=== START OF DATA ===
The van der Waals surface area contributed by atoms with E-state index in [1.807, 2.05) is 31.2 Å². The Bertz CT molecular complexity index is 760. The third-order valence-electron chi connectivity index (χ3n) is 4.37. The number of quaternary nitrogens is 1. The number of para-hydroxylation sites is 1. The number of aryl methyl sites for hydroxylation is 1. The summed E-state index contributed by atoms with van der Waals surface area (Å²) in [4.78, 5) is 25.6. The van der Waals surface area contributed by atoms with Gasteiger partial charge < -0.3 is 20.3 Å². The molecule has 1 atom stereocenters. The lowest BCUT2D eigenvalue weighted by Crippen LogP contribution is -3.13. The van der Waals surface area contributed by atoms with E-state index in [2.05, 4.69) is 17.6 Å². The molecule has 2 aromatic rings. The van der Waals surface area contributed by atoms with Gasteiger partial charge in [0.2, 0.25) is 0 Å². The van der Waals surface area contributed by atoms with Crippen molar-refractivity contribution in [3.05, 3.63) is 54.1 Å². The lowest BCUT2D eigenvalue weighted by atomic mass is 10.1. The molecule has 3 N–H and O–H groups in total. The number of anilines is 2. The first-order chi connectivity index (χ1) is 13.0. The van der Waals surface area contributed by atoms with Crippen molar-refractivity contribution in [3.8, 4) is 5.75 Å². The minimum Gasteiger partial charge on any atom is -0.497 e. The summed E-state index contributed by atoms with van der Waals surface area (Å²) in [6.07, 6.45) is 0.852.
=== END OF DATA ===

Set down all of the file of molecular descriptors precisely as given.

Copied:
The van der Waals surface area contributed by atoms with E-state index in [1.807, 2.05) is 31.2 Å². The Bertz CT molecular complexity index is 760. The third-order valence-electron chi connectivity index (χ3n) is 4.37. The number of quaternary nitrogens is 1. The number of para-hydroxylation sites is 1. The number of aryl methyl sites for hydroxylation is 1. The summed E-state index contributed by atoms with van der Waals surface area (Å²) in [4.78, 5) is 25.6. The van der Waals surface area contributed by atoms with Gasteiger partial charge < -0.3 is 20.3 Å². The molecule has 1 atom stereocenters. The lowest BCUT2D eigenvalue weighted by Crippen LogP contribution is -3.13. The van der Waals surface area contributed by atoms with E-state index in [2.05, 4.69) is 17.6 Å². The molecule has 2 aromatic rings. The van der Waals surface area contributed by atoms with Gasteiger partial charge in [0.2, 0.25) is 0 Å². The van der Waals surface area contributed by atoms with Crippen molar-refractivity contribution in [3.05, 3.63) is 54.1 Å². The lowest BCUT2D eigenvalue weighted by atomic mass is 10.1. The molecule has 3 N–H and O–H groups in total. The number of anilines is 2. The first-order chi connectivity index (χ1) is 13.0. The van der Waals surface area contributed by atoms with Crippen molar-refractivity contribution in [3.8, 4) is 5.75 Å². The minimum Gasteiger partial charge on any atom is -0.497 e. The summed E-state index contributed by atoms with van der Waals surface area (Å²) in [6.07, 6.45) is 0.852.